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CIA mobile hacks released by WikiLeaks: should you be worried?

CIA mobile hacks released by WikiLeaks: should you be worried?

1051 760 Joel Windels

A vast portion of the CIA’s computer hacking arsenal was exposed on Tuesday by WikiLeaks. The anti-secrecy organization posted thousands of files revealing known exploits and device vulnerabilities used by the CIA to convert devices such as smartphones and televisions into tools of espionage.

WikiLeaks labeled the trove of files “Vault 7” and said that it contains several hundred million lines of code, many of which are designed to exploit vulnerabilities in everyday consumer devices.

Likened to the Snowden files, which revealed massive surveillance programs, the CIA documents appear mainly to unmask hacking methods.

Some are worried that WikiLeaks could undermine the CIA’s ability to carry out key parts of its mission, from targeting terrorist networks to penetrating the computer defenses of adversaries like Russia.

Do the CIA mobile hacks pose a threat to business?

The Wandera threat research team have been trawling through these documents since the moment they were published, which span more than 8,000 files and other items. We understand that much of the information disclosed dates back to the start of 2016 and earlier, meaning many of the vulnerabilities will concern older devices and outdated versions of operating systems. On this basis, the expectation is that the vulnerabilities published are unlikely to pose any new threat to the vast majority of organizations, and that many of the exploits will have already been identified and fixed by security vendors like us, or by the technology firms themselves.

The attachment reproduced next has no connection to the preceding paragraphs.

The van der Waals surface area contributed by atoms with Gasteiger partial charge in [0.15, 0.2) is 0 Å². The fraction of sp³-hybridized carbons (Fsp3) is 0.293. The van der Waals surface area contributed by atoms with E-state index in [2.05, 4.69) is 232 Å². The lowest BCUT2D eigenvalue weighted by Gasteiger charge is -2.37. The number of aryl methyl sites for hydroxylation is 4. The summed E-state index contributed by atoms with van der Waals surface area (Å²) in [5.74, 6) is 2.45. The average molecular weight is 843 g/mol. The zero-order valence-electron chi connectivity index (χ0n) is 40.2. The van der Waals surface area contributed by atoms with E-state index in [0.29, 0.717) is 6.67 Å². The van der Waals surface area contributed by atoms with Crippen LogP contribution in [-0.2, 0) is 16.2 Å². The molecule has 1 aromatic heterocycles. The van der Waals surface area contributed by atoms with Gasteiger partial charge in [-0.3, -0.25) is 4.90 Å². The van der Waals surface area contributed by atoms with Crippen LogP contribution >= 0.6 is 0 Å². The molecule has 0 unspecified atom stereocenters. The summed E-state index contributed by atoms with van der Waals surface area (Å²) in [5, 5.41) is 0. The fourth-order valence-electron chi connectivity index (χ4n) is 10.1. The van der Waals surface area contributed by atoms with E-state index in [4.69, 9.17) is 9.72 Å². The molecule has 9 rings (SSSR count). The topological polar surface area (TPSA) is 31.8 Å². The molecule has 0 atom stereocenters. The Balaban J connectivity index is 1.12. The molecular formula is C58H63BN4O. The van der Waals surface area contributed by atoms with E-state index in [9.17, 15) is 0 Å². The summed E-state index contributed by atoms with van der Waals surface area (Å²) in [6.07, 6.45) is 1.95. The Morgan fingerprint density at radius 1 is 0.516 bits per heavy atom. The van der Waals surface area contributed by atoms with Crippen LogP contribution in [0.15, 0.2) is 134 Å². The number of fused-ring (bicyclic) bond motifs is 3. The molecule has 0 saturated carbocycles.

We do however, take this news extremely seriously, and are doing everything possible to ensure Wandera customers remain protected from every known threat as they emerge.

Some of the leaked documents point to new vulnerabilities in IoT devices, such as those found in the home. It also uncovers how modern security thinking from the CIA considers both network (data-level) and end-point (device-level) infrastructures as potential targets for attackers, especially at points where data has been shared unencrypted.

Keeping an intelligent eye on mobile data

It’s with this in mind that Wandera’s unique gateway architecture was engineered. It also informs the development of MI:RIAM, our mobile intelligence engine that detects and flags new vulnerabilities and possible threats. This means that not only is Wandera able to identify zero-day threats, but can also instantly respond to new information published and shared by other organizations.

Using MI:RIAM and other technologies, we detect new vulnerabilities on a regular basis. The most of important of these are shared with the corporations and tech companies involved, following conventional responsible disclosure guidelines. Only on very rare instances will we distribute our discoveries more widely, in the interests of our customer base. You can view a selection of these in our threat advisory section, or in our recent ‘Panama Papers’ release.

The delicate balance of privacy and protection

It’s no surprise that the CIA finds vulnerabilities like those shared this week. We know that the security frontier is a never-ending race between security vendors, technology firms, hackers and government agencies. What the CIA must now consider is whether it strikes the right balance between protecting civilians and exposing criminals. Wandera’s role will be to identify and prevent as many of these threats as possible, and respond to what has become an unpredictable and quick-changing mobile security landscape.

The “Panama Papers” of mobile leaks

The 2017 Mobile Leak Report found more than 200 mobile websites and apps leaking personally identifiable information across a range of categories – including those that are essential for work. Read the report to see which types of apps present the highest risk to your sensitive corporate data.

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